Human papilloma virus and anal cancer

More evidence of an association, especially in HIV-positive men with persistent infection

The family of viruses that causes warts can also cause more serious lesions in the anogenital areas. Although confirmatory data are lacking, there is strong suspicion that some of these anal lesions are precursors to anal cancer. Certain cervical lesions caused by human papilloma virus (HPV) are known to progress to cervical cancer, making aggressive treatment of these lesions imperative. Obviously, it would be useful to determine if there is a similar association between high-grade anal HPV lesions and anal cancer.

Palefsky et al. set out to compare the incidence of high-grade squamous intraepithelial anal lesions in HIV-positive and seronegative homosexual and bisexual men. The cohort was recruited entirely in San Francisco between 1991 and 1994 and followed for four years. A total of 277 HIV-positive men and 221 HIV-negative men participated.

In this study, non-cancerous anal HPV lesions were evaluated by cytology and histology. Cytologic results were classified as benign, atypical squamous cells of unknown significance (ASCUS), low-grade squamous intraepithelial lesions (LSIL), and high-grade squamous intraepithelial lesions (HSIL). Histologic results were the same, excluding the ASCUS classification. Over the observation period, 37% of the HIV-positive men and 17% of the HIV-negative men developed HSIL. Among those developing HSIL, large percentages of the subjects had lower-grade lesions at baseline, regardless of HIV status, lending further support to the theory that the various classifications of lesions represent a spectrum of progression.

Factors associated with development of HSIL included a higher number of lesions (in both HIV-positive and seronegative men), persistent versus intermittent infection, HIV infection, lower CD4 counts (<200 cells) among those with HIV, and the presence of more oncogenic subtypes of HPV (Group B RLU). Interestingly, both the presence of hemorrhoids and the recreational use of marijuana were associated with a lower incidence of HSIL. More frequent episodes of receptive anal intercourse were not associated with development of HSIL.

The epidemiology and pathophysiology of non-cancerous HPV-associated anal lesions need further study. If the natural history of HPV-associated anal lesions can be better characterized, there may be greater justification for screening for, and aggressive treatment of, these lesions. This information is especially important for clinicians who treat HIV-infected patients, since the prevalence of these lesions appears to be much higher in this group compared with the general population.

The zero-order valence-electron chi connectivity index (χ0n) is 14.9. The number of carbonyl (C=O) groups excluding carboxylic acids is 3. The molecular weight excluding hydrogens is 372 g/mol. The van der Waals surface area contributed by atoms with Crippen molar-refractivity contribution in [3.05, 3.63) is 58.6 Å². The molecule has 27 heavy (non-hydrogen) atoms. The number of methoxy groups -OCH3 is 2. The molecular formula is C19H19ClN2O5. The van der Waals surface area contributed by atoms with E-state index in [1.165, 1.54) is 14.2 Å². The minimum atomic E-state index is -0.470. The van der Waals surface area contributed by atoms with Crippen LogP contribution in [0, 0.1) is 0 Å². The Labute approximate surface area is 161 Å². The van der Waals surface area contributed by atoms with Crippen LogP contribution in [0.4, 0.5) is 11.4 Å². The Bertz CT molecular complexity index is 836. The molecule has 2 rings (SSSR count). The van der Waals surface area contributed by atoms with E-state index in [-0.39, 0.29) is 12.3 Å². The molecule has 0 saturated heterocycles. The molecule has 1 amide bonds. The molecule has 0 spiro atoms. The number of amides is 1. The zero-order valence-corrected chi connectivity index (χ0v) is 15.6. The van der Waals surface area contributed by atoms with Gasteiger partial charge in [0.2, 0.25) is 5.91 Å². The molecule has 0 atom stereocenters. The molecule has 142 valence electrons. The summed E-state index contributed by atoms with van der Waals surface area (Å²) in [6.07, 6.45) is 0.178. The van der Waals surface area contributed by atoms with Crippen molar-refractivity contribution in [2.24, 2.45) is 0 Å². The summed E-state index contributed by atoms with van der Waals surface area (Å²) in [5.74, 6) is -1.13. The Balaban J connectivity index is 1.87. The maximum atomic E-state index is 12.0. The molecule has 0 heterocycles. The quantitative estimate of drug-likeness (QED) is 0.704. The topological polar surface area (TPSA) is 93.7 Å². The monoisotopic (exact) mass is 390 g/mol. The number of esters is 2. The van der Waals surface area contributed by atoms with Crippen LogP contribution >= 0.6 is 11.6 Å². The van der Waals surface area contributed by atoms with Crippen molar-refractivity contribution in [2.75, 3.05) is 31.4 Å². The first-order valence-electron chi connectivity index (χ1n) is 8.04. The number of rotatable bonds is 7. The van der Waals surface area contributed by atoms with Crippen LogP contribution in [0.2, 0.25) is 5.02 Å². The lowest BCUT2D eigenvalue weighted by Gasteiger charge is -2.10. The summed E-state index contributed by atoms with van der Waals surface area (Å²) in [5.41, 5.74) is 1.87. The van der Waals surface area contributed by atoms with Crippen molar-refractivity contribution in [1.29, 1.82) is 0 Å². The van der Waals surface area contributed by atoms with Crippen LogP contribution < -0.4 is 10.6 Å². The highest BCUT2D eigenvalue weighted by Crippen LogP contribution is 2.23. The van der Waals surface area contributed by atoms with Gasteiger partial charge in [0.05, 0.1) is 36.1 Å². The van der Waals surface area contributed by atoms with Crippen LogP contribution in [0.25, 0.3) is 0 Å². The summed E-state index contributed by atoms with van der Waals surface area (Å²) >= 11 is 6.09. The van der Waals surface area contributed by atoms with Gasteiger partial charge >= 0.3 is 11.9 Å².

Palefsky JM, Holly EA, Ralston ML, Jay N, Berry M, Darragh TM. High incidence of anal high-grade squamous intra-epithelial lesions among HIV-positive and HIV-negative homosexual and bisexual men. AIDS 1998; 12: 495-503.

Dramatic decreases in HIV prevalence among Thai military conscripts

Proof of the effectiveness of a vast national education campaign

More evidence from abroad shows that aggressive, explicit, and regularly reinforced public-health campaigns can modulate risky sexual behavior. In Thailand, the government has funded a vast education program called the "100% Condom Program" -- a no-nonsense title for a no-nonsense campaign. The primary purpose of this program is to decrease the spread of HIV. New evidence shows that this program not only works, it has an ancillary benefit: rates of other sexually transmitted diseases have plunged in studied populations.

A collaborative effort by researchers at Johns Hopkins School of Hygiene and Public Health, Kawila Hospital, the Thai Army Medical Corps, and Chiang Mai University examined trends in HIV and STD prevalence among Thai men inducted into the Thai army between 1991 and 1993. Two cohorts were followed. The first consisted of 2,417 men who were conscripted in 1991 and seen at six-month intervals for two years; the second comprised 1,669 recruits who were followed for 18 months. Celentano et al. endeavored to find differences over time that might be linked to the launching of the 100% Condom Program.

The HIV prevalence in both cohorts at baseline was an astonishingly high 12%. However, the incidence rates over time were dramatically different. In the first cohort, followed from 1991 to 1993, the incidence of new HIV infections was 2.48 per 100 person-years. This compared with a rate of only 0.55 per 100 person-years in the cohort recruited after the launch of this ambitious prevention program. These encouraging results were matched by significant reductions in the overall rates of new STDs, from 17 per 100 person-years in the first group to 1.8 per 100 person-years in the second. Specific infections that dropped in incidence included syphilis (9-fold decrease), gonorrhea (10-fold), non-gonococcal urethritis (five-fold), and chancroid (16-fold).